Posted by: khrichmond | August 23, 2010 11:32 PM

Perhaps with all the present day litany of polarized debates we will find the needles in haystacks, needles of integrity and an ability to start dialogues for new solutions to old problems. In the mosque situation everyone is right! And everyone is wrong! The point is that we are sorely in need of dialogue to dig deeper,into the fears and prejudices that make us see "the other" as the enemy. My blog, "on the leading edge of change" at www.sylvialafair.com is an attempt to encourage dialogue. Our patterns of communicating are old and stale. We need to talk and listen before we need a mosque, or synagogue, or church.

Posted by: sylvia8 | August 23, 2010 10:26 PM

Quislings (like Hicks here) have apparently been in a coma (both before and after 9/11) since they appear to think 9/11 was the only incident of Muslims attacking non-Muslims. If they weren’t in a coma, there’s no excuse for such gross stupidity.

Muslims must take some responsibility for their global jihad when thousands of their co-religionists over the past two decades kill thousands of innocents of every religion around the world; and when they deprive non-Muslims of their human rights in 57 of 57 Muslim governed countries.

Look. American Muslims may be the very soul of moderation. But I don’t think it’s unreasonable for folks to ask for more from (allegedly) “peaceful” Muslims than disingenuous whitewashing of uncomfortable elements of Islamic sharia tradition, as practiced in Iran, Gaza, Kashmir, Malaysia, the Paris banlieue... and (pointedly) Cordoba House in NYC.

A genuine tiny minority of anti-sharia Muslims may be found @ SecularIslam.org.

Americans remain breathless in anticipation of the vast majority of (allegedly) “peaceful” American Muslims supporting this genuinely tiny minority of their anti-sharia co-religionists... but don’t hold your breath.

+15K deadly Islamo-supremacist attacks since 9/11 don’t lie. http://www.thereligionofpeace.com/

Don't parrot the propaganda lies of Islamo-supremacists your whole lives, Quislings.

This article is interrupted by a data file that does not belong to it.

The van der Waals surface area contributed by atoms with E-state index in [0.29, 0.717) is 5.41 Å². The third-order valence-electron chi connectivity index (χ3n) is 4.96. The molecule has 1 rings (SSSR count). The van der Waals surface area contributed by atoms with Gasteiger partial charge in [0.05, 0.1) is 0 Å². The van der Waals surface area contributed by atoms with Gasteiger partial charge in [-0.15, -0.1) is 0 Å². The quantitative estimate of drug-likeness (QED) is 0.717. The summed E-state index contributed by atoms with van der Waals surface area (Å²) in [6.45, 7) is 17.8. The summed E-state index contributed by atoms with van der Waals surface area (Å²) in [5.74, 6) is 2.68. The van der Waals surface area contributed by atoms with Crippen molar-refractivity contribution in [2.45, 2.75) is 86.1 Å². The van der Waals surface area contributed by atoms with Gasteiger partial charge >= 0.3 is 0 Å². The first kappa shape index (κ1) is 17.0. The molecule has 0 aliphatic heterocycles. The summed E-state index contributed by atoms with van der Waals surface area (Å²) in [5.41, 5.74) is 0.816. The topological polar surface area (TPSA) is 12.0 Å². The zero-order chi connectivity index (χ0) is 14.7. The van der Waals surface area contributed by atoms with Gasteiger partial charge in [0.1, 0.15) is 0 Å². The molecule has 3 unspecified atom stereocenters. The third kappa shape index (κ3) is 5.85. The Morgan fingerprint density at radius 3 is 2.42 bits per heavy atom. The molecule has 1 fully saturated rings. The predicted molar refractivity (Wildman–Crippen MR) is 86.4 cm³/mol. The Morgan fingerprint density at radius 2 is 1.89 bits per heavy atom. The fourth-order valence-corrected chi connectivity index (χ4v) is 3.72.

Posted by: KaddafiDelendaEst | August 23, 2010 4:04 PM

I don't know how many times I need to repeat the message before it sinks into the thick skulls of Quisling apologists for Imam Rauf-- but my patience is spent with these lying, slandering idiotarians.

This has NOTHING to do with intolerance of mosques and everything to do with the apartheid Islamo-supremacism of Cordoba House, in particular. Somehow, I think Hicks wouldn't support an alleged neo-pagan's "right" to erect an eternal Crann Tara monument next to a MLK memorial.

But when patriotic Americans object to stealth jihadists-- and (yes) that accurately describes the Cordoba House cabal-- opening a 9/11 snuff porn vendor emporium (and jihadi recruitment center) on the hallowed graves of Ground Zero-- Quisling hypocrits shriek with indignation!

American Muslims may be the very soul of moderation. But I don’t think it’s unreasonable for Americans to ask for more from (allegedly) “peaceful” Cordoba House jihadists than insincere bromides and disingenuous whitewashing of uncomfortable elements of Islamic sharia law, as practiced by the Cordoba House cabal and their financial sponsors.

A genuine tiny minority of anti-jihadist Muslims may be found @
http://secularislam.org/blog/post/SI_Blog/21/The-St-Petersburg-Declaration

Americans remain breathless in anticipation of the sharia law vendors of Cordoba House supporting this genuinely tiny minority of their co-religionists-- but don’t hold your breath.

When will Quislings support Secular Islam advocates' right to live free from the sharia law intimidation of Cordoba House Islamo-supremacists?

Be advised these sharia-fascists have their eyes on your throats, too.

"Ye blind guides, that strain out the gnat, and swallow the camel!"
[Matthew 23:24]

Posted by: KaddafiDelendaEst | August 23, 2010 4:00 PM